Her book has been used in courses taught by teachers throughout the country for topics including female artists, artists in war, and ethnic artists. Becoming nationally recognized, Okubo received numerous awards, among which included the 1984 American Book Award[3] for Citizen 13660. In 1991, the Women's Caucus for Art awarded her a Lifetime Achievement Award, and she is listed in Distinguished Asian Americans: A Biographical Dictionary edited by Hyung-chan Kim. At the time of her death in February 2001, Okubo was living in her canvas-filled apartment near Greenwich Village, Manhattan.[3]

Following her death in 2001, Okubo's various artworks and papers were transferred to Riverside Community College District, a primary beneficiary of the estate, for preservation of the collection.b[›] The transferred items include approximately 25 banker boxes of reference materials, photographs, slides, books, writings, letters, printed material, and a host of paintings, many unmounted as either loose canvas or rolled.[13]

Okubo became the subject of a play, Miné: A Name For Herself, written by Riverside author Mary H. Curtin and Theresa Larkin.[14] The play, interwoven with reminiscences about Okubo's later life as a New York artist, portrays her experiences in the camps of Tanforan and Topaz and shares her artwork and aesthetic principles with the audience.[6]

On February 22, 2006, Riverside Community College honored the memory of its noted alumna when it announced that a street on the campus had been renamed Miné Okubo Avenue.c[›]

As of August 2009, the school was working to catalog, archive and curate its collection of Okubo's personal writings, sketches, and paintings.[15]

Quotes[edit]

"In the camps, first at Tanforan and then at Topaz in Utah, I had the opportunity to study the human race from the cradle to the grave, and to see what happens to people when reduced to one status and one condition. Cameras and photographs were not permitted in the camps,d[›] so I recorded everything in sketches, drawings and paintings." Miné Okubo - preface to the 1983 edition of Citizen 13660[8]

"To me, life and art are one and the same, for the key lies in one's knowledge of people and life. In art one is trying to express it in the simplest imaginative way, as in the art of past civilizations, for beauty and truth are the only two things which live timeless and ageless."[16]

See also[edit]

  • Department of Theatre Arts and Dance, CA State Univ., Los Angeles, Theresa Larkin

Notes[edit]

^ a:  Riverside Junior College later became Riverside Community College. Miné attended the Riverside City campus.[6]

^ b:  Seiko Buckingham, Miné's niece and executor for the estate, assisted with the inventory and transfer of items to the college.[17]

^ c:  Miné Okubo Avenue, the first street to be renamed by the college,[18] is located on the campus at Riverside City, near the Landis Performing Arts Center. Mary H. Curtin, friend of Okubo and co-author of the play, "Miné: A Name for Herself," had recommended Miné for the renaming.

^ d:  While cameras in the possession of internees were regarded as contraband, photos taken by internees have been published. Official photos have also been published by news media and government sources. Rules regarding cameras varied among the camps and were revised over time.[19]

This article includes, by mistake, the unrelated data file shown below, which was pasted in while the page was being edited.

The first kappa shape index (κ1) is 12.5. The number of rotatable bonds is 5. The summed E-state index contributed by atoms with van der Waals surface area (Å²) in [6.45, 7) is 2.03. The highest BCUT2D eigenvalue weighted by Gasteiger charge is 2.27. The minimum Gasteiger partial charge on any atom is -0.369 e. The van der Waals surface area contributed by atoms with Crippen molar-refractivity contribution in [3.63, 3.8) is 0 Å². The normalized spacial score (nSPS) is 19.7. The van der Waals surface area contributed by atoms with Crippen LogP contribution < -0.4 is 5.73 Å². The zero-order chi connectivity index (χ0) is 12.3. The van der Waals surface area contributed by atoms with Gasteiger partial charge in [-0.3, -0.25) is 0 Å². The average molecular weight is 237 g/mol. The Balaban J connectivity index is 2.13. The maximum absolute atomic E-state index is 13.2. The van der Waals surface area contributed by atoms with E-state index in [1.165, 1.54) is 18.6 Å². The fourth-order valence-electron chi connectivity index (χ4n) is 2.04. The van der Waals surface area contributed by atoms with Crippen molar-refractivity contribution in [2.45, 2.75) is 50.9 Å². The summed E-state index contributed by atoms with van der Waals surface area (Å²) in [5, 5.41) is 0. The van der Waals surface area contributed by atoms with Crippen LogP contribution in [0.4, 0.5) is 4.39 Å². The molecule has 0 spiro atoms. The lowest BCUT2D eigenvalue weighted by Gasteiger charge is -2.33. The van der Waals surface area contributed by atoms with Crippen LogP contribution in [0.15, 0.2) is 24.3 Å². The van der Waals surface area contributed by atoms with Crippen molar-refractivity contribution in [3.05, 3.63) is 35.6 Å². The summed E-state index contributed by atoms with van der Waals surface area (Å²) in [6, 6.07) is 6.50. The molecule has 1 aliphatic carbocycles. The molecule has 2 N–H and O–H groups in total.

References[edit]

  1. ^ a b c Hanstad, et al., Chelsie (2004-03-05). "Miné Okubo - Biography / Criticism". VG: Voices from the Gaps, Department of English, University of Minnesota. Retrieved 2008-07-10. 
  2. ^ a b c d Pace, Eric (2001-02-25). "Miné Okubo, 88, Dies; Art Chronicled Internment Camps" (PDF). New York Times. Retrieved 2008-07-10. 
  3. ^ a b c d e f Nash, Phil Tajitsu (2000-12-15). "Miné Okubo: Celebrating Art". AsianWeek, The Voice of Asian America. Retrieved 2008-07-10. 
  4. ^ a b Duffus, R.L. (1944-10-15). "Japanese in America" (PDF, fee required). New York Times. p. BR3. Retrieved 2008-07-01. 
  5. ^ The Bancroft Library. University of California, Berkeley. "Miss Miné Okubo". Online Archive of California. Retrieved 2008-07-10. 
  6. ^ a b c d O'Brien, Pat (2005-10-07). " 'Miné A Name for Herself': A Mine Okubo Play" (PDF). Press Enterprise (Riverside, CA). p. AA19. Retrieved 2008-07-10. 
  7. ^ Spencer Jon Helfen. "Miné Okubo". Spencer Jon Helfen Fine Arts. Retrieved 2008-07-10. 
  8. ^ a b Okubo, Miné (1983). Citizen 13660 (June 1983 ed.). University of Washington Press. pp. 209 (paperback). ISBN 0-295-95989-4. 
  9. ^ a b Knight, Jessica (2006-10-23). "Representing Internment: Ambivalent Visibility in Miné Okubo’s Citizen 13660" (DOC). Graduate Workshop in Modern History, History Department at the University of Minnesota. Retrieved 2008-07-10. 
  10. ^ Anderson, M. Margaret (1946-09-22). "Concentration Camp Boarders, Strictly American Plan" (PDF, fee required). New York Times. p. BR4. Retrieved 2008-06-15. 
  11. ^ "Excalibur is set for maiden voyage". New York Times. 1948-09-24. 
  12. ^ "Modern Art Goes to Sea". Fortune. June 1949. p. 94. 
  13. ^ Hendrick, Irving G. (2008-08-19). "Miné Okubo Collection" (PDF). II-D. Riverside Community College District. Retrieved 2008-09-04. 
  14. ^ Larkin, Theresa (2008). "Production History". CSU at LA, Department of Theatre Arts and Dance. Retrieved 2008-07-10. 
  15. ^ Lin, Lynda (August 21, 2009). "College Works to Preserve Miné Okubo's Personal Material, Artwork". The Pacific Citizen. 
  16. ^ Robinson (Editor), Greg; Tajima Creef (Editor), Elena (2008). Miné Okubo: Following Her Own Road. University of Washington Press. ISBN 978-0-295-98774-3. 
  17. ^ Rotella, Salvatore G. (2006-11-21). "Update on Miné Okubo Estate" (PDF). II-E. Riverside Community College District. Retrieved 2008-07-10. 
  18. ^ Cammarata, Tiffany (2006-03-09). "Alumnus honored - Avenue renamed for Mine Okubo". Riverside City College, Viewpoints - Online Edition. pp. section: news. Retrieved 2008-07-13. 
  19. ^ Hayashi, Masumi. "Masumi Hayashi Photography, Family Album Project". Masumi Hayashi Photography. Retrieved 2008-07-13. 

External links[edit]